Opposition to the Reid-Kyl federal Internet poker bill that was leaked to the press about two weeks ago has recently been vocalized by several parties.
Chief among them are Indian tribes who are certain to oppose the bill on several fronts, one of which is the provision that allows tribal gaming interests to offer online poker only if the state in which they reside decides to opt-in on the federal scheme. The Senate Committee on Indian Affairs drafted its own bill a few months ago designed to protect tribal business interests that could be hurt by several aspects of the Reid-Kyl proposal.
One tribal interest group, the Augustine Band of Cahuilla Indians Gaming Commission, which has aligned itself with the California Online Poker Association (COPA), believes the proposal will be strongly opposed as it
might be good for about half a dozen [tribes] but the rest get screwed, said Michael Lombardi, chairman of the commission, to eGaming Review. Lombardi further stated that
anyone from tribal country lobbying in Washington for this bill is a traitor and that the proposal
really only benefits a handful of major brands in Nevada.
The tribes are not alone in believing that the proposed bill is weighted heavily toward Nevada and its casinos. The bill carves out regulations for online poker, lottery sales and off-track horse betting, but excludes online casino games. Several states, such as Delaware, which recently approved the Delaware Gaming Competitiveness Act of 2012, are hoping to include casino games in addition to poker in their online gambling offerings.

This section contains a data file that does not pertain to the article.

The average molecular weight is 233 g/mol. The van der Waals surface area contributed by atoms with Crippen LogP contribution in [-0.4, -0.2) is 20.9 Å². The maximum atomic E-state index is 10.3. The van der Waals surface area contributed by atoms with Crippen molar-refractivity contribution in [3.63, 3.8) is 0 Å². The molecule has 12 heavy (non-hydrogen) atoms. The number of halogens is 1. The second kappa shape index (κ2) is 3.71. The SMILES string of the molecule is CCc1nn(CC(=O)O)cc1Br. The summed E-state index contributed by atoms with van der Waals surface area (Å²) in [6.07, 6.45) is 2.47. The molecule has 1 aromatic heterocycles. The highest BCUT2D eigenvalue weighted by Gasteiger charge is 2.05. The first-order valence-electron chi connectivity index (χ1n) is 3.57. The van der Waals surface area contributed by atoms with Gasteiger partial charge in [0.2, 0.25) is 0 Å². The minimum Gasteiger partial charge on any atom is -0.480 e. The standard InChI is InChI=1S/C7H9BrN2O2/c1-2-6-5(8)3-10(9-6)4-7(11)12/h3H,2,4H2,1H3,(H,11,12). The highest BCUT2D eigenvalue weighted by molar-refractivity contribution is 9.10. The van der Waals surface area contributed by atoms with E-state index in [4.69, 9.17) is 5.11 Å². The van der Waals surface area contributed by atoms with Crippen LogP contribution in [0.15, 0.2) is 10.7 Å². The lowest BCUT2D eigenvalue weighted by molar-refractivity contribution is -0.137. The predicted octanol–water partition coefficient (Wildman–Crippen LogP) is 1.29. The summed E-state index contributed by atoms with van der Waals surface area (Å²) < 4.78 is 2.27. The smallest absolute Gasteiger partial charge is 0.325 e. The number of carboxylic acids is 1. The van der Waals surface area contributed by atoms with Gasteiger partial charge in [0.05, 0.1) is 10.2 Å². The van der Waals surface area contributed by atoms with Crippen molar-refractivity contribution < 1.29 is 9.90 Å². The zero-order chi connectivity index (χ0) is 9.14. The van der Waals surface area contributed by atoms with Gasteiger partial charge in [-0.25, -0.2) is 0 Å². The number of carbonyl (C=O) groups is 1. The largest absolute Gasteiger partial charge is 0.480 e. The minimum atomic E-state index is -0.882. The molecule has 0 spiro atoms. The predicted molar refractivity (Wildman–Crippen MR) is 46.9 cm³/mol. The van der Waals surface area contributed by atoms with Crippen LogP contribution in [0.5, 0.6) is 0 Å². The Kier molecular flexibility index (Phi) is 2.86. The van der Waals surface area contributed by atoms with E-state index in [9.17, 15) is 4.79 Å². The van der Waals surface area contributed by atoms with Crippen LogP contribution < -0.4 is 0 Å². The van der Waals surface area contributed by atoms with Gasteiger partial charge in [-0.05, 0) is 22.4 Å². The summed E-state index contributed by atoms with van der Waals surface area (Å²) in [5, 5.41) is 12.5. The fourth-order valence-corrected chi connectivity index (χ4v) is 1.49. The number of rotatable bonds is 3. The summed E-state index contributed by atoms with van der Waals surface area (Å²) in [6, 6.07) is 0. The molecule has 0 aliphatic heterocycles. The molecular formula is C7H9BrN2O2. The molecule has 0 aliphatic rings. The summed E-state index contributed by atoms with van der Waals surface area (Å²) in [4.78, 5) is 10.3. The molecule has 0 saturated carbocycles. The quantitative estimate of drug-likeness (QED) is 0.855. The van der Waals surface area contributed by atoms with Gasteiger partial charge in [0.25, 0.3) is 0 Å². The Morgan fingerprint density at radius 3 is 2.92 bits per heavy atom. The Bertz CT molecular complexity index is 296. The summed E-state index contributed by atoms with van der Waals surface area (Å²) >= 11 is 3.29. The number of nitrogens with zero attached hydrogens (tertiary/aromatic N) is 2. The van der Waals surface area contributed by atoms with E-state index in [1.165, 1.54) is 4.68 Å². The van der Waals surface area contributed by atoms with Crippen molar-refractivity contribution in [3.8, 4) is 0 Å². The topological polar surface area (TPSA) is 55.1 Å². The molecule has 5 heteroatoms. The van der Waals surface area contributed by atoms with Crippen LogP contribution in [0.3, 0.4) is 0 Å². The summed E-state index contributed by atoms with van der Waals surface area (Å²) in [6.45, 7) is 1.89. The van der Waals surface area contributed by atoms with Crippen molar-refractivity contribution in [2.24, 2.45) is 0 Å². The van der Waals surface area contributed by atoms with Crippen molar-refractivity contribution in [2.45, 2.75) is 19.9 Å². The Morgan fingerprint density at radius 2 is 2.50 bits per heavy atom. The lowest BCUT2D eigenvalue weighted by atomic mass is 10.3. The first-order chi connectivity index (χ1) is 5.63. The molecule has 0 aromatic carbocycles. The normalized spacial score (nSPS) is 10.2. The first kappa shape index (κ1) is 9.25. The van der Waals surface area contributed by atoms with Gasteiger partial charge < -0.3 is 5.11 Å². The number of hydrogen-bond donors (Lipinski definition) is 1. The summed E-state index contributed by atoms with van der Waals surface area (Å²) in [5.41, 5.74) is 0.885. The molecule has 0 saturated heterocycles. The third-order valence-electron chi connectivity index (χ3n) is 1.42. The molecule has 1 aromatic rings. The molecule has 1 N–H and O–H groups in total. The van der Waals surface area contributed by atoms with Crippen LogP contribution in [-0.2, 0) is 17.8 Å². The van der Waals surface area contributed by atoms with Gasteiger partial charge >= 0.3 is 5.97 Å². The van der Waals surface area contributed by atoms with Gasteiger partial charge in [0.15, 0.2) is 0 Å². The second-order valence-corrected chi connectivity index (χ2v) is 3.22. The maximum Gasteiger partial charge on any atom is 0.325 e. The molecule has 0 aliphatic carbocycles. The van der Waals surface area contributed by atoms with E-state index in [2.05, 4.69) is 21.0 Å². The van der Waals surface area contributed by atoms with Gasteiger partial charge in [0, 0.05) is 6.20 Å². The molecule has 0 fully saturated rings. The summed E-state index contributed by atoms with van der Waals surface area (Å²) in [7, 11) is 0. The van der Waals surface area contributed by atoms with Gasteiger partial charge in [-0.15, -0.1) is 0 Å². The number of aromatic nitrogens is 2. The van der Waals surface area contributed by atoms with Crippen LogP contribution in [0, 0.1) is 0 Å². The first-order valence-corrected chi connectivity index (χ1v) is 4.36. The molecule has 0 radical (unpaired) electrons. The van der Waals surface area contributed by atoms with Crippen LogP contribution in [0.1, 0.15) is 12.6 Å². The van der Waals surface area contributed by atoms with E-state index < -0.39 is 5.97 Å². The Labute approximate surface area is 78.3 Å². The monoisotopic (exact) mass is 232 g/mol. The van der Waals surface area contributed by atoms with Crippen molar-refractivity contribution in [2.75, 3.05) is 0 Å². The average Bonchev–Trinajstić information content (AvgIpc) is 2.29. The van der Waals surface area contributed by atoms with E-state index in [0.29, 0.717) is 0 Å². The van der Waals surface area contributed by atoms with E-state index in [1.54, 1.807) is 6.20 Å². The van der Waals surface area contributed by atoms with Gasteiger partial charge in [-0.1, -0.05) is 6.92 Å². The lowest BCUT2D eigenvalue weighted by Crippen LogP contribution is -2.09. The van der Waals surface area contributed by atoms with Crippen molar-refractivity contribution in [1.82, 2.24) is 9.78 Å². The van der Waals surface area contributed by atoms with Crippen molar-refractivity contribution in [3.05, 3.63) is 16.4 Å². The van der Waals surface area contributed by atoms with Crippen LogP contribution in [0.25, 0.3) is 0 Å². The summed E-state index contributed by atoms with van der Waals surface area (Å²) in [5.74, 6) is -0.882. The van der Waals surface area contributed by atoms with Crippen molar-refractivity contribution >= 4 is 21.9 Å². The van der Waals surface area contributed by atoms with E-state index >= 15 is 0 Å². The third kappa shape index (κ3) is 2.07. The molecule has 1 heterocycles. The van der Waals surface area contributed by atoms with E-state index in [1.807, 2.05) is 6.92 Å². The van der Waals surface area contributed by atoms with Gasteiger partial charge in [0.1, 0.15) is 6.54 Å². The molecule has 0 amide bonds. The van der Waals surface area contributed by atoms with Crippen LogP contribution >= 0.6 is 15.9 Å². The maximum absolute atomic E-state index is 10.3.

Delaware is competing with neighboring states to keep the gambling dollars of its residents in-state. The legislation that was signed into law by Delaware Gov. Jack Markell in June allows online casino games, but would become obsolete if the state opted in under Reid and Kyl’s federal plan. That would reduce gaming options for Delaware residents and likely send some of them to out-of-state casinos, which the Competitiveness Act was aiming to prevent. Therefore, Markell and his fellow Delaware Democrats would oppose the bill and be reluctant to opt-in.
Absolutely it would face resistance, University of Delaware professor Tammy Anderson told the college newspaper, the Review.
Markell spent a great amount of political capital in getting [the Delaware Gaming Competitiveness Act] accomplished.
Another state not at all pleased with the Reid-Kyl bill is New Jersey, with Sen. Raymond Lesniak urging New Jersey’s Congressional and Senate delegations to fight passage of the bill once he read the draft proposal. Lesniak has been pushing for online gambling legislation in New Jersey for several years that would include online casino games as well as poker.
Reid’s bill would do serious damage to Atlantic City’s chances of recovering from its slump, Lesniak said.
I still intend to achieve my plan to regulate online gambling in New Jersey as soon as possible, which would attract an additional $200 million of gross revenues a year for the casino industry and also present a huge opportunity to allow the casinos to market Atlantic City to new customers over the internet. Kyl and Reid are trying to take that away from us.